Non-disclosure of K League information, a shield to cover up black market transactions

When Lionel Messi (Inter Miami), Lee Kang-in (Paris Saint-Germain), and Kim Min-jae (Bayern Munich) switched teams, their clubs disclosed the “minimum” length of their contracts. Miami announced that it had “signed Messi until 2025.” PSG’s website said, “We have signed Lee Kang-in until 2028.” “We have signed Kim Min-jae until 2028,” Munich wrote on its website. The clubs took a photo with the player in a jersey with the last year of his contract.

While the clubs did not directly announce salaries or transfer fees, the general terms of the deals were revealed by club executives, media reports, and player ransom sites. “Messi’s salary is between $50 million and $60 million,” Miami president Jorge Mas said. The media estimated the transfer fee for Lee at €22 million, with reports of a 20% cut. Munich’s buyout to Napoli was reported to be €50 million and his annual salary €12 million.

A popular site that covers soccer player transfer fees, market values, and more is TransferMarkt. If you search for Messi, Lee Kang-in, or Kim Min-jae, you’ll see their market value by year, transfer type, and transfer fee. Messi made both of his transfers as a free agent. For Lee Kang-in, the transfer fee was €22 million and his contract runs until June 30, 2028. A search for Kim Min-jae shows a transfer fee of €50 million and a contract expiration date of June 30, 2028. If you go to a paid site that specializes in analyzing salaries, it breaks down the salaries, base salaries, and bonuses of world-class players. According to this site, Lee Kang-in earns €7.27 million and Kim Min-jae earns €12 million. Messi’s contract with Miami runs through December 31, 2025, and he makes $54 million a year. Most of the terms of these contracts are publicly available, even for world-class players.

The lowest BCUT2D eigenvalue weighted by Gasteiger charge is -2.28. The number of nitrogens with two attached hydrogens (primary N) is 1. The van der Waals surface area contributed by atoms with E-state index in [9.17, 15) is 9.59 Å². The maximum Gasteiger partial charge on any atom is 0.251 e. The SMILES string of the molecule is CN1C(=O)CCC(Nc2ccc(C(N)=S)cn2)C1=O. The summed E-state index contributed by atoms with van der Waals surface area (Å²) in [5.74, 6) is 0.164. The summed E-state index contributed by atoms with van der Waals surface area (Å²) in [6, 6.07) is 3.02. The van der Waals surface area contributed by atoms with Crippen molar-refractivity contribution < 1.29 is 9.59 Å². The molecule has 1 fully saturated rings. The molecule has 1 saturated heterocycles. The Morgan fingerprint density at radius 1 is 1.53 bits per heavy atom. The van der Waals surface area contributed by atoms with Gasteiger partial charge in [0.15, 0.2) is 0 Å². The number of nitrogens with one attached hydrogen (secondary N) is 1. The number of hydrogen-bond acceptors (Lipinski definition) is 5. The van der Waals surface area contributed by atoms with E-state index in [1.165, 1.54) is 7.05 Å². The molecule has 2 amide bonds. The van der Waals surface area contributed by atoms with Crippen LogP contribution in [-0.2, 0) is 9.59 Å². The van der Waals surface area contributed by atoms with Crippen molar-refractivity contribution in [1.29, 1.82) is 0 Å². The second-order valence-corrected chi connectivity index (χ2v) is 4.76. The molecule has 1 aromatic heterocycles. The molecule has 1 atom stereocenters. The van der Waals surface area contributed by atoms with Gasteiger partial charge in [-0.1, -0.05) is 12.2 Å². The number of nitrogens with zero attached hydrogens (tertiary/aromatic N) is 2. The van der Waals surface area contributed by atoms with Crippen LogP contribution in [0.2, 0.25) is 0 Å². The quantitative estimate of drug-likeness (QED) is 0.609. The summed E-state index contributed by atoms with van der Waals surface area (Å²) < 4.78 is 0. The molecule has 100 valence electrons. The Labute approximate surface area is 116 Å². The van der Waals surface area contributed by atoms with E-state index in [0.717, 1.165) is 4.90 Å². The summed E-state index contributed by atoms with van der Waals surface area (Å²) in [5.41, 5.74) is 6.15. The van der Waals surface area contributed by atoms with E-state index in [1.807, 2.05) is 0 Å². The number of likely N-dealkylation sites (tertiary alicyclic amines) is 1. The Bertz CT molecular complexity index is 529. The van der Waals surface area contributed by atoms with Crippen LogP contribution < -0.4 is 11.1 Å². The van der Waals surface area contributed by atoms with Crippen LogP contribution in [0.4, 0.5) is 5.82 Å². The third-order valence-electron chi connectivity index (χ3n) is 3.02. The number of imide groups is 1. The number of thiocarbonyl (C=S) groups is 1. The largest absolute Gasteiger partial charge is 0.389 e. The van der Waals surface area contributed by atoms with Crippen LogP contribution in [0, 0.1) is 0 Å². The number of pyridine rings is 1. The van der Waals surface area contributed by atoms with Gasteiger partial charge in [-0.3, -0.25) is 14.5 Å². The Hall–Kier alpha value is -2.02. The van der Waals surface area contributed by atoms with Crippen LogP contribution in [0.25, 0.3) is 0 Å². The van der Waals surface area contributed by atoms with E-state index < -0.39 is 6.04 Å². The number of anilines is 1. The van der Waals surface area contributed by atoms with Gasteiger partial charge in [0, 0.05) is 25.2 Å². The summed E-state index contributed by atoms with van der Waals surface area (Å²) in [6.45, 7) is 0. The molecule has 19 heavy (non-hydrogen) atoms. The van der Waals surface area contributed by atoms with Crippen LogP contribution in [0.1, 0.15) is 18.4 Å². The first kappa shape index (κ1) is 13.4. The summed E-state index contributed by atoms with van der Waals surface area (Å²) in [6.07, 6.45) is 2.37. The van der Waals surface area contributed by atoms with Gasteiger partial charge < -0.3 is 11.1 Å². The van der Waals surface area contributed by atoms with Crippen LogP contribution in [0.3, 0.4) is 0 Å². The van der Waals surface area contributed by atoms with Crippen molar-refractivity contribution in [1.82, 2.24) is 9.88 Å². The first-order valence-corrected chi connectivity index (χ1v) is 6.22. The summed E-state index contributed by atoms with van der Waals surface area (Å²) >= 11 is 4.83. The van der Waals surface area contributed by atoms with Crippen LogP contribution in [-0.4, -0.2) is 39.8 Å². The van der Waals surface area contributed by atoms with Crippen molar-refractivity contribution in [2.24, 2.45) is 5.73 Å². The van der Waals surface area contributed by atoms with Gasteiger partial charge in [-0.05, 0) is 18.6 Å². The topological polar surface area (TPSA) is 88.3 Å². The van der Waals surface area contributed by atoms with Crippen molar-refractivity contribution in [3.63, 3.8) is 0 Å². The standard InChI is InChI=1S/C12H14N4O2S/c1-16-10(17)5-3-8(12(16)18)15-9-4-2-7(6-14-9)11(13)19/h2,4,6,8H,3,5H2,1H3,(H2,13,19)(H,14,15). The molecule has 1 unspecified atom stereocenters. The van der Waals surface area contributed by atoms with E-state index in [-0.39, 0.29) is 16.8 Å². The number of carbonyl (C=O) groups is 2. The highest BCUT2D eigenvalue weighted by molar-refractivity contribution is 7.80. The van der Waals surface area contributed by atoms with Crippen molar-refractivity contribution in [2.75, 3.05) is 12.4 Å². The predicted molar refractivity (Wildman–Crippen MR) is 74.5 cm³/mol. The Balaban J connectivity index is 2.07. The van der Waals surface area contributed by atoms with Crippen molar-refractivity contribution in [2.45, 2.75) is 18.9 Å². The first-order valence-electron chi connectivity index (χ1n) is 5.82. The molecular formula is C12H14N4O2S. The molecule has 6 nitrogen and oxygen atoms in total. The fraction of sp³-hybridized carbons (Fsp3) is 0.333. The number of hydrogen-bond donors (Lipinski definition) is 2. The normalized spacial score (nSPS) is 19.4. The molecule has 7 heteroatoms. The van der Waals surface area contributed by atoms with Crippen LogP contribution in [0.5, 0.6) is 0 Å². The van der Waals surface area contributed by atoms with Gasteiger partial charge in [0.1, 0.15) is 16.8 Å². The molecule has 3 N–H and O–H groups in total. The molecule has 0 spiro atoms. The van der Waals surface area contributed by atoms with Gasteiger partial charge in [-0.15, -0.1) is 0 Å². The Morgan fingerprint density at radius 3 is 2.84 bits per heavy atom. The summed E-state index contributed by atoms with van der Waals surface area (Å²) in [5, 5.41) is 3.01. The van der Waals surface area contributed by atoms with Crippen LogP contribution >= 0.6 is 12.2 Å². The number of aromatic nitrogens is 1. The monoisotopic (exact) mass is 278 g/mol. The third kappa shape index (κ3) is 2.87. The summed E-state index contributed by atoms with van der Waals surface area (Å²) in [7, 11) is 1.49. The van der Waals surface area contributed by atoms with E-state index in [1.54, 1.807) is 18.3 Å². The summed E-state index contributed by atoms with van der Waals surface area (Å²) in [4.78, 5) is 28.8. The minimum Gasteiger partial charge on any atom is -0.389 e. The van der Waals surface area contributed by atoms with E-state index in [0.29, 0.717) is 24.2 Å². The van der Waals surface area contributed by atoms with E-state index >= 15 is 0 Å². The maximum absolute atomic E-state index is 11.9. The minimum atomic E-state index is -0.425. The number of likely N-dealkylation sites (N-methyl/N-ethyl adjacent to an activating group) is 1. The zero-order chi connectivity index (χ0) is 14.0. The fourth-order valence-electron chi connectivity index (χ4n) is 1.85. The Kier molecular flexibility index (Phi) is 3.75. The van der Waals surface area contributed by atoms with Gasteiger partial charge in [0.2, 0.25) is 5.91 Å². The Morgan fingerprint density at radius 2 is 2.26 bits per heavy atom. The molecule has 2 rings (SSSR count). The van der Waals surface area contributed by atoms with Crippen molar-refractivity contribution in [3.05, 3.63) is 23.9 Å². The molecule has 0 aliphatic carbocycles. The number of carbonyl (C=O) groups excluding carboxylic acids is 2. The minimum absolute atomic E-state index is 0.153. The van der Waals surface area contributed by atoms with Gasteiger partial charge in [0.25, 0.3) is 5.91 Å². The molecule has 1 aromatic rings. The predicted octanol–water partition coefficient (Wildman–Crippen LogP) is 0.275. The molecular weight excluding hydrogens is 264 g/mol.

But in Korean professional soccer, everything is private. Only signings and transfers are announced. Even the contract periods that were announced in the past are now hidden. Transfer fees and salaries are all private. The only time the K League releases salaries is at the end of the year. Only a few of the highest-paid players in the entire K League are announced, but the majority of players’ salaries are not disclosed. New contracts signed at the beginning of the year are not disclosed at all, so you can’t compare a player’s performance, salary, and transfer fee throughout the new season. If you ask the club, you’ll get a response like “we have a mutual agreement not to disclose” or “it’s private information”. Clubs say it’s hard to manage players when their salaries are publicly available. The reasoning is that if a rich club or a foreign club wants a player, there’s nothing they can do about it. It’s like saying they don’t understand the business of soccer.

Even the best players in the world have publicly available contracts, salaries, and transfer fees. The buyout amount is rarely disclosed. However, the terms of Korean professional soccer players’ contracts are hidden. Even if you search for K-Leaguers on TransferMarkt, most of them do not specify the contract period or transfer fee. In the case of European players, the information appears when they play in Europe, but there is no information after they arrive in Korea.온라인바카라

The KFA and professional clubs are reluctant to disclose the terms of their contracts. It is not uncommon to buy and sell players in soccer, where the entire world operates as a single market. They know that trying to hide information will not help them in transfer negotiations and salary negotiations. Although it is correct to hide contract terms for privacy reasons. Does the fact that the salaries of Korean baseball, basketball, and volleyball players, as well as world stars in various sports, are publicized mean that their privacy is not important? Are they hiding the terms of their contracts in order to get back money or to make an unusual contract, as the public suspects?

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